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After watching 2 days of coverage of the Chelsea Garden Show and noting all the plant names I see, it re-interested me in a project to research those Latin words that appear frequently in plant names. Some are very common and others quote rare, but I figured I would start with one of the most common botanical epithets (as they are called by botanists) — Augustifolia.

Latin Botanical Epithets – Augustifolia

“Augustifolia, Stately, noble foliage,  aw-gus-tih-FOH-lee-uh”
         – Dave’s Garden Botanary 

So, if a botanist has decided to use the term augustifolia, they are saying that the plant has a stately, noble foliage. While many of the botanical epithets are a bit vague, they do give the gardener (and botanist) a general idea about the form of the plant or flower. One example would be Lavandula augustifolia. For this plant, you can assume from its name that it has the typical traits of a lavender (pleasing scent, purple flowers, etc), but this particular variety would also have stately foliage. Makes sense, doesn’t it? (SMILE)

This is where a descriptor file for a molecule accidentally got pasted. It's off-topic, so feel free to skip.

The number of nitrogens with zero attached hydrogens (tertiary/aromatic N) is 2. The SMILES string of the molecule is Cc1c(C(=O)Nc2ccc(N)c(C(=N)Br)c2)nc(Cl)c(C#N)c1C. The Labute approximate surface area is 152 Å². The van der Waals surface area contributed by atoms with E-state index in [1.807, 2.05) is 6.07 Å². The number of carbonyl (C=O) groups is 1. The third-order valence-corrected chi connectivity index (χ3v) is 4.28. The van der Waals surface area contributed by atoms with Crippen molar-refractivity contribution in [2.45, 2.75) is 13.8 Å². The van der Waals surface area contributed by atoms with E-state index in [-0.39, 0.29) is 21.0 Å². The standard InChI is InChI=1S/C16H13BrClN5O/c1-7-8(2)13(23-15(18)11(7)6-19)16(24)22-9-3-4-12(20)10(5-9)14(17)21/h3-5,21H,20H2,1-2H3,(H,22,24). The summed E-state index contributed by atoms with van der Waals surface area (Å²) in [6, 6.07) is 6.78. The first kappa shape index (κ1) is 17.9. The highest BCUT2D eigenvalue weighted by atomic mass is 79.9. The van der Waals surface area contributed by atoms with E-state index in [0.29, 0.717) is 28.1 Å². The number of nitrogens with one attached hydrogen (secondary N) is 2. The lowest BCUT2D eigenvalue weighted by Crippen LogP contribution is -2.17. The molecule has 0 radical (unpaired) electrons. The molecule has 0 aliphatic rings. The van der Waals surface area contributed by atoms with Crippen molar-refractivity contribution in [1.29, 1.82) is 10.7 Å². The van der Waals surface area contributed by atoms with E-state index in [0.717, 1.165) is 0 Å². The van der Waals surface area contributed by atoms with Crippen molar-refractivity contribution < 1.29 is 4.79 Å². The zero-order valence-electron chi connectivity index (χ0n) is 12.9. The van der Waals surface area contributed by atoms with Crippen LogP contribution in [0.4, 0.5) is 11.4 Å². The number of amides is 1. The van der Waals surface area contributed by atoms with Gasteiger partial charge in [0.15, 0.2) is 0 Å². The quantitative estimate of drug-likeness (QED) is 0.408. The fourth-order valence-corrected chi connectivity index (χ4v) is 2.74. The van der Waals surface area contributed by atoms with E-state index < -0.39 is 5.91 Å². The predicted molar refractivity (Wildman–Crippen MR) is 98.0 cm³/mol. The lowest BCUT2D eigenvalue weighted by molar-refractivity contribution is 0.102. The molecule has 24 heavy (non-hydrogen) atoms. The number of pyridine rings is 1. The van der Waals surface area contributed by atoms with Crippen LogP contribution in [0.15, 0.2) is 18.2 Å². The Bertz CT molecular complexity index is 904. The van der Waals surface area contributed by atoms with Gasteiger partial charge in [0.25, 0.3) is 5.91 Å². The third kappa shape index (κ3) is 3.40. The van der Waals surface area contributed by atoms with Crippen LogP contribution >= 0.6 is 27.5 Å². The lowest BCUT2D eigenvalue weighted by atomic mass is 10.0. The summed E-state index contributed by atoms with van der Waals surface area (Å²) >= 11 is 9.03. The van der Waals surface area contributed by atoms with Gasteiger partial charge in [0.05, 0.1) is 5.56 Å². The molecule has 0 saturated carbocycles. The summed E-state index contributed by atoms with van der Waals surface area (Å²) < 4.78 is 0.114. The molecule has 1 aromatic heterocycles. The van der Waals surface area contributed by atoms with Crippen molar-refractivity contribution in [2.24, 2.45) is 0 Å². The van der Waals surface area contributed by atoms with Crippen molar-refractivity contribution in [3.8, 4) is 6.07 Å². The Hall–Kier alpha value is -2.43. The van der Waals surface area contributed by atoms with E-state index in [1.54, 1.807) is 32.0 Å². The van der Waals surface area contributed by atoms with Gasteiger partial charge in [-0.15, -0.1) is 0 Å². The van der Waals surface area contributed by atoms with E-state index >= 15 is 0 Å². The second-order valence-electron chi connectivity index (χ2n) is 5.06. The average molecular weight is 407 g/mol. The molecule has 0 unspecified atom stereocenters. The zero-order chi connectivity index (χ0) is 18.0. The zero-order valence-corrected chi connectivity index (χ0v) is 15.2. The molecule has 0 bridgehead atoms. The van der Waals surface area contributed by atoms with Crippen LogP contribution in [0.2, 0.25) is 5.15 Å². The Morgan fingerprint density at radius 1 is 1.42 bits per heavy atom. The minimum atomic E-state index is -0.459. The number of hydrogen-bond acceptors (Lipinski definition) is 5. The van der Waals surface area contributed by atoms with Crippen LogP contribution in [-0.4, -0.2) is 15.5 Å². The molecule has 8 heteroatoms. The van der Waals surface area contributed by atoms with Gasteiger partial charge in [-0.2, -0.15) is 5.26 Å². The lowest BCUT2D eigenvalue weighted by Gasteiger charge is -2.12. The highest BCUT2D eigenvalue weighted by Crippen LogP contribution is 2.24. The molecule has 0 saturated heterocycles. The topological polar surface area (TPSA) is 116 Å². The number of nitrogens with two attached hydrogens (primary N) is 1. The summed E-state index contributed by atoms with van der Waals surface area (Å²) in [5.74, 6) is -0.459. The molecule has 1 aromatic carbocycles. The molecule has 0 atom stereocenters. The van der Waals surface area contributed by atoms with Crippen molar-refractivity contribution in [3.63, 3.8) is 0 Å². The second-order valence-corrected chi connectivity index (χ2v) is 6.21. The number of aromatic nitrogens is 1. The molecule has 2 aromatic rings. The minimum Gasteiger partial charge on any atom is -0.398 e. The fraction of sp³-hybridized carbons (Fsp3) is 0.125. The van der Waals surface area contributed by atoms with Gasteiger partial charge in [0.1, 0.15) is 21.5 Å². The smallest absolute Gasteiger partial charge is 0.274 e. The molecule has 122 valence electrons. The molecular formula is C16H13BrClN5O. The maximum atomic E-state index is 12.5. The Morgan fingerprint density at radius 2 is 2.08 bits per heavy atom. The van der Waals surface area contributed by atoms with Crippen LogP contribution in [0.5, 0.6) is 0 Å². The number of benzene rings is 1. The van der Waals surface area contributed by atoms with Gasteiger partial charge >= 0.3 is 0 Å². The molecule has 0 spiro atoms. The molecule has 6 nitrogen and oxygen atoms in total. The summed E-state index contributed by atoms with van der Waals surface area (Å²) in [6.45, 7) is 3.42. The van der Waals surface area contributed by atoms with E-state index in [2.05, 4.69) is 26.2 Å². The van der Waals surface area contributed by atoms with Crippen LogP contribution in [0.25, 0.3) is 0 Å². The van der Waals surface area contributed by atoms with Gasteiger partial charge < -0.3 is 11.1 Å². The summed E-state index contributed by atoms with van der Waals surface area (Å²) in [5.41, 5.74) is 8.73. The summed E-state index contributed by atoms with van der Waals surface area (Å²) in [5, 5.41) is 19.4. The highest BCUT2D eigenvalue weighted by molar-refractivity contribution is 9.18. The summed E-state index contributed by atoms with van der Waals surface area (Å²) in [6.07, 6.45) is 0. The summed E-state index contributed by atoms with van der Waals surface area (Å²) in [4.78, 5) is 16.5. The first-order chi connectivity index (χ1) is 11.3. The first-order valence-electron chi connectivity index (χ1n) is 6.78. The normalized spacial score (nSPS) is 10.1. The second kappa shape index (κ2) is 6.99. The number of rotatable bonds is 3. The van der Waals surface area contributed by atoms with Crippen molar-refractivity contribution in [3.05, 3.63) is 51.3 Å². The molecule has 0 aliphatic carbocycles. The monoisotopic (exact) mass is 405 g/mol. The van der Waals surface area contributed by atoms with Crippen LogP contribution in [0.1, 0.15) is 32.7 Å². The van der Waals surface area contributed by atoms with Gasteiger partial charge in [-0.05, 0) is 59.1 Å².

Lavandula augustifolia "Hidcote"
I’ll make a point of highlighting other common botanical epithets in future editions of Garden Vocabulary, so come learn along with me.
More information on Latin Botanical Epithets:
Previously on Garden Vocabulary:

This Garden Vocabulary series seeks to introduce and explain to you — and in many cases, myself — words and terms associated with gardening. Please let me know if  there are any terms you would like me to explore. You can leave your ideas in the comments section and we can learn together!